Giving the "old" stuff time to deliver.

I was feeling all jangly this morning. I've been writing articles this week that speak to the idea that there will always be technical progress but that learning to use your equipment wisely is so much more important to your work than having the latest lens or camera.  What if I was wrong?  What if every new permutation of camera moves your game forward?  How silly I would feel. 

When I left the house this morning I had the idea that I should just give in to the pressure of the market place and buy one of the new cameras. I should get an OMD or a Fuji Pro1 or a one of the new and wildly popular Canikons.  Ben and I left the house around 6:45 am this morning.  I drove him to cross country practice (don't know how he can run 7-10 miles on a glass of water and a spoonful of honey...) and then I headed to swim practice, visions of Michael Phelp's performances dancing in my head.  On the way out of the house I slipped into the studio to grab a camera and a lens or two. I grabbed the Pen EP3 (predecessor to the OMD) and I made a conscious decision to grab my absolute favorite Pen lens, the 60mm 1.5, to see how it stacked up to the new 75mm lens I played with earlier.  I didn't do any side by side comparisons but by now I've developed a retinal memory of how lenses perform and that's how I was gauging the relative performance of the 40 year old lens.

When Ben's team runs they finish at the Austin landmark, Barton Springs Pool.  I was waiting there for him at 9:30 am (wow, that's a long workout...).  I was a bit early so I snapped a few shots of the big pool and the spillway at the end of the pool.  Then we headed home.  I ate a breakfast taco and had a cup of tea while Ben made a monumental smoothie, a cheeseburger and a half a cantaloup. I guess running fast for a couple hours helps one build an appetite.

The spillway into Lady Bird Lake.

A construction made for spending afternoons in the cool water.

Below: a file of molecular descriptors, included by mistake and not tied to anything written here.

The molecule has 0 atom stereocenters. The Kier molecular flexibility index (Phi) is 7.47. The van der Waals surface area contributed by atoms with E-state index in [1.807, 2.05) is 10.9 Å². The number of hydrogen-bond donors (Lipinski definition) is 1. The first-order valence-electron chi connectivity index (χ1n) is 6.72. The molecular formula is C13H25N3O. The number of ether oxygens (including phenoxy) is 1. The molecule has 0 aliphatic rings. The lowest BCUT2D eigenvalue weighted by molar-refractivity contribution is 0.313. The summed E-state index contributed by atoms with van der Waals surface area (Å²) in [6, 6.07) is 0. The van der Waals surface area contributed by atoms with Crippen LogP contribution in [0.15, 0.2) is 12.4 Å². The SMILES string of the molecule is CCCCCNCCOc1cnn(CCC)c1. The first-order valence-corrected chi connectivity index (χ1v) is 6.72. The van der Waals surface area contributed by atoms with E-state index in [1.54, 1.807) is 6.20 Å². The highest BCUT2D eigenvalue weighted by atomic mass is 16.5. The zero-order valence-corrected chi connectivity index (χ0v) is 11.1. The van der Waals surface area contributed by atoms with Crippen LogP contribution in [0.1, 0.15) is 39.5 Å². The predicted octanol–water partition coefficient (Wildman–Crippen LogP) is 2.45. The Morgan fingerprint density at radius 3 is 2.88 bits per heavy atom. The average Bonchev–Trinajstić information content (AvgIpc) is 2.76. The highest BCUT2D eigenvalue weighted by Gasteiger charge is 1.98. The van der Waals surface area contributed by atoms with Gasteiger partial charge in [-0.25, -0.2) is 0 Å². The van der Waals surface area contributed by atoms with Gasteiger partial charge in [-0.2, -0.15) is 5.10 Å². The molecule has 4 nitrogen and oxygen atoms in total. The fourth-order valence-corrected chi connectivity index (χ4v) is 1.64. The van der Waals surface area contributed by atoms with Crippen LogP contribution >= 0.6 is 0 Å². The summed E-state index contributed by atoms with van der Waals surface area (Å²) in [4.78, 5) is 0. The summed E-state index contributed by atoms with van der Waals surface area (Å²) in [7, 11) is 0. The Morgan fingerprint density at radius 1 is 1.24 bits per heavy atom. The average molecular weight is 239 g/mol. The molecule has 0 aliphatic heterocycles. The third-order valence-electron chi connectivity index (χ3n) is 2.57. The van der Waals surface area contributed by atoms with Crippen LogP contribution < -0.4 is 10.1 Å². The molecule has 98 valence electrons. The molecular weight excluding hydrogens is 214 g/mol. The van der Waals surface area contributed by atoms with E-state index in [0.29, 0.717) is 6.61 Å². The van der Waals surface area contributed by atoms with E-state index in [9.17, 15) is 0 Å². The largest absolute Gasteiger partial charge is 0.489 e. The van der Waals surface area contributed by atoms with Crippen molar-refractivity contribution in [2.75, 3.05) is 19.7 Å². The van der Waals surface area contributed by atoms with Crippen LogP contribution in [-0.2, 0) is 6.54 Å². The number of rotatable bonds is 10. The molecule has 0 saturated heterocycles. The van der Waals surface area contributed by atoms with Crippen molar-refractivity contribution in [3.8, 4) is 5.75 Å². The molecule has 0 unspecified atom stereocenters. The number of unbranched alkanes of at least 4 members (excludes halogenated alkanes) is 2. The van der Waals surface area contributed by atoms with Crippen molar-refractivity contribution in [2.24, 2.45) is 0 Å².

The temperatures soared up past 100 this afternoon so around 5pm I decided to take the same camera and lens combo and head back over to Barton Springs to show you how real Austinites cool off on these Summer days.  The water that flows into the one eighth mile long pool is a constant 68 degrees (f).  It was also a chance to continue testing the camera and lens combo.  Was I missing out entirely by not having the latest and greatest? I'm going to say no.  The stamina required to walk around in the blazing sun and actually have energy to shoot certainly trumped the  advantages of the new bodies.  At least I think so since no other photographers were out braving the weather with their cameras....

I think that the bottom line is this:  There is a point at which cameras really don't have to be any better.  If you check out the 100% crops on the leaves in the images further down I think you'll agree that sharp is sharp and sharper becomes less real, less believable. The EP 3 is fun to use in manual.  Hit the magnifying glass button twice and you enter high magnification for great manual focusing.  At f5.6 the lens is as good as anything on the market.  To my eye it's as good as the new 75mm.  While the 75mm might outperform it at wide open apertures I continue to be amazed at the performance of a lens that's been around for such a long time.

Even though I've had the EP3 for almost a year I feel like I'm just now coming to grips with what that camera is capable of doing. Part of that is my fault. I made a mental demarcation between my "professional" work cameras (Canons and Sonys) and my fun, "art" cameras (Olympus and Panasonic) and I spread myself too thin to master everything. 

The strengths of the EP3 are the traditional things people like about the Olympus cameras:  The in body stabilization, the incredible Jpeg files and the small, discrete design.  If the camera has weaknesses they are the performance at high ISO's and the lower resolution.

In the moment, while I'm rational and thinking about it, I think I should declare a moratorium for myself on buying or selling cameras.  I think it takes a long time to learn how to get the best out of every camera.  At least 18 months.  I'm almost there with the EP3 and I'm resisting the lure of upgrading to a new art camera at least until I've mastered the one in my hand.  Nothing is sadder than selling off a camera only to later stumble across a frame that's incredible. I've had too many incredible frames already out of the Pen cameras to think about abandoning them yet.

The EP2 and the EP3 are incredibly good shooting cameras.  I'm sure the OMD is better but I'm equally sure that, right now, I am the weak link not the cameras I'm shooting with.